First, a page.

Pallets With Purpose
Moments are precious, especially at Christmas when more time is set aside to get together with family and friends. This is by far my favorite time of year. I love the change in focus, in pace, and in activities. In our fast paced world time marches forward at an ever quickening pace making it even more important to be deliberate about setting aside time for family and friends. For me this is a constant struggle, but relentlessly I will keep trying because I treasure those moments spent with family and friends.
Enough about me, let’s talk about the wood projects. I really enjoy taking old wood, that no longer serves a purpose and is usually unsightly, and transforming it into something meaningful and beautiful. Sometimes the wood pieces that I find have great character due to weathering, age, and flaws; those pieces are the ones that become the most beautiful. I am sure there is some philosophical connection that could be made to humanity — I won’t go there, but feel free to explore those thoughts and let me know.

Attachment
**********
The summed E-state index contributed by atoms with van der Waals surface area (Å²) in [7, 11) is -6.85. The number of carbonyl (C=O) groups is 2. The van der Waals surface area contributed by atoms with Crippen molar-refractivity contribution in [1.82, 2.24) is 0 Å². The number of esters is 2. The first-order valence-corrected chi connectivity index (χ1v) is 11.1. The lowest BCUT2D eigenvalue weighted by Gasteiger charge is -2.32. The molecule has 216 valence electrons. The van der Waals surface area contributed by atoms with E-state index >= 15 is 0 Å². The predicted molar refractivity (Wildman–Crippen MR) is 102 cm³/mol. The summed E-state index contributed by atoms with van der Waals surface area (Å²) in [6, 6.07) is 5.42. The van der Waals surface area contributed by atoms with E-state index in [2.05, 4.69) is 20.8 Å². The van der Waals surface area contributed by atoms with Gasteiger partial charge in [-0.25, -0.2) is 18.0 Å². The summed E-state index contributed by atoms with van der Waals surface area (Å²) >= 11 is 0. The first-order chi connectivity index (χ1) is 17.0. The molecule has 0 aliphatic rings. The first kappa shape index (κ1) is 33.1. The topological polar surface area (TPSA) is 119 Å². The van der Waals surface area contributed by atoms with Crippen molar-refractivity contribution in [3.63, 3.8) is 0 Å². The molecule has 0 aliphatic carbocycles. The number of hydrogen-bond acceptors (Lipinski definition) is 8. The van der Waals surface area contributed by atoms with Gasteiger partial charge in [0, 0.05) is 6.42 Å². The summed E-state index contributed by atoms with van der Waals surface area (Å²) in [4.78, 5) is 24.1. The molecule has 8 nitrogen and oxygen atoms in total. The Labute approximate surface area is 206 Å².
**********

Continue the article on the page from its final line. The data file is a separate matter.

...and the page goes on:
By far, the clock is my favorite piece. Although both pieces hold a certain charm, the character in the wood pieces from the clock really give it an old world almost antiquities feel. Incorporating wire art in the pallet projects is fast becoming a favorite for me. I like how the rustic look of the wire plays off the old recycled wood.
Clock: 20 X 20 pallet wood
Faith Plaque: 13 x 16 pallet wood and wire
A couple quick notes on the process.
- Make sure your pallets are safe to use and know where the they come from.
- Barn wood also has a lot of character and works well for wooden art projects and has not been used to ship chemicals.
- Pictured are the two pallets cleaned, cut, and glued together. (Thank you to my husband and son.)
- To avoid having the paint bleed when doing the lettering or numbering I covered the surface with a light coat of Mod Podge.
- I warmed up the color of the boards with acrylic craft paints mixed with Blending Gel. The blending gel allows me to control where and how much paint I work into the wood grain by slowing the dry time down.
- With the surface prepared, the sky is the limit — create away.
- When I was happy with the lettering I applied a thin coat of Acrylic Wax – Flat to help protect the artwork.
That is a quick rundown of the steps I used in creating the two pieces here. For the next projects I will add a more step-by-step version including some tip and tricks when working with wire.